First, I do know that the EGR doesn't cause the PCM to go into closed loop (although I did think it was the coolant temperature sensor, not the o2 sensor that tells the PCM to go into closed loop). My understanding is just that the exhaust is cycled through the EGR more during open loop than during closed loop in an effort to burn some of the fuel that did not burn because the engine was still cold. But might be wrong. So I hypothesized in my earlier post that perhaps my car is over working the EGR (causing extra build up or something) because it is stuck in open loop. But I am open to any more sure ways of determining if I am stuck in open loop than my hypothesis based on limited understanding.

Second, I forgot to mention that when I first noticed the o2 sensor code (before parking the car) I did replace the o2 sensor. I think it was the upstream one, whichever one has only two wires and is accessible from the front of the car, under the hood, and it looks like it plugs into the front of the engine. But the code didn't go away in the 2-3 months that I drove it between replacing the sensor and parking the car. Part of me wonders if I should have replaced the downstream o2 sensor (although I was looking at that yesterday and it looks like a real pain to replace because mine looks rusted in place).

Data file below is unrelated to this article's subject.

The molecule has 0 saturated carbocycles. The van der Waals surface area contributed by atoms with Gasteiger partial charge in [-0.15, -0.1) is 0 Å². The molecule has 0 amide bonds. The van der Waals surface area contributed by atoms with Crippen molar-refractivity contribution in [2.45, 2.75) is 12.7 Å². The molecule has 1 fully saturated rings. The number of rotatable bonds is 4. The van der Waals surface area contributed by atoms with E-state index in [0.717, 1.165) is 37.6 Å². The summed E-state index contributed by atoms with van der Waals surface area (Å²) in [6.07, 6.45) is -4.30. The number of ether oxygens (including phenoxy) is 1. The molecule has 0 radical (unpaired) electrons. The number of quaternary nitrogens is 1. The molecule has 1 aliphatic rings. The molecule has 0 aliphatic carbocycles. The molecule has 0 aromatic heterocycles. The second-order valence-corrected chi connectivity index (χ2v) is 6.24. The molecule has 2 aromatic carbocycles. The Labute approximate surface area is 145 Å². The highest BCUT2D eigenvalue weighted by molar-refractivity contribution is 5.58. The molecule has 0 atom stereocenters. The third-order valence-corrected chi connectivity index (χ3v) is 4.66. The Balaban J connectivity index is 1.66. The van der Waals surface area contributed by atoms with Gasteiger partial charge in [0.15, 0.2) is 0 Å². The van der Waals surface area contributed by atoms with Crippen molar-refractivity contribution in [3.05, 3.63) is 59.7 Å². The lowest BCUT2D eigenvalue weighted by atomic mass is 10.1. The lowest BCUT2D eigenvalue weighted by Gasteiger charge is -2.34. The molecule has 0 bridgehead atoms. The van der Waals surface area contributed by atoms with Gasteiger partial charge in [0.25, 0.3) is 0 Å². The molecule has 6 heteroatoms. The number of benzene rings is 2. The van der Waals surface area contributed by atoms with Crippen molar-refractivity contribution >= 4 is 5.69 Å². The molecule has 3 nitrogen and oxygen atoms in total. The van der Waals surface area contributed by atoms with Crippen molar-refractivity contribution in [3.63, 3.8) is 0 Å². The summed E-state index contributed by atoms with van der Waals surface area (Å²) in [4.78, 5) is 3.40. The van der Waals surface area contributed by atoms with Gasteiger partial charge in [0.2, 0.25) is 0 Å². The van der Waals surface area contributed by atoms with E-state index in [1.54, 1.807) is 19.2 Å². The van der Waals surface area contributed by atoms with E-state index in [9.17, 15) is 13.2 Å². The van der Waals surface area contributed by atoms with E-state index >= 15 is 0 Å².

Finally, I've got a really simple code reader. Both of you suggested using a smarter one. Any suggestions on a cheap but effective option to get more info out of my PCM than the simple code reader I've got? Also, I was reading somewhere about gathering live data from the OBDII port and it sounded like not all vehicles can do live data, even if they have the OBDII system. My car is a '99 so it barely even has OBDII. I would hate to purchase an expensive diagnostic tool and find out it can't deliver live data. Should I be worried about that?

Again, thanks for the prompt responses. I'll try to get back to you on my progress fixing the EGR code.

-Josh Bladh
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Sunday, February 2nd, 2020 AT 8:18 PM
Tiny
SCGRANTURISMO
  • MECHANIC
  • 4,897 POSTS
Hello again,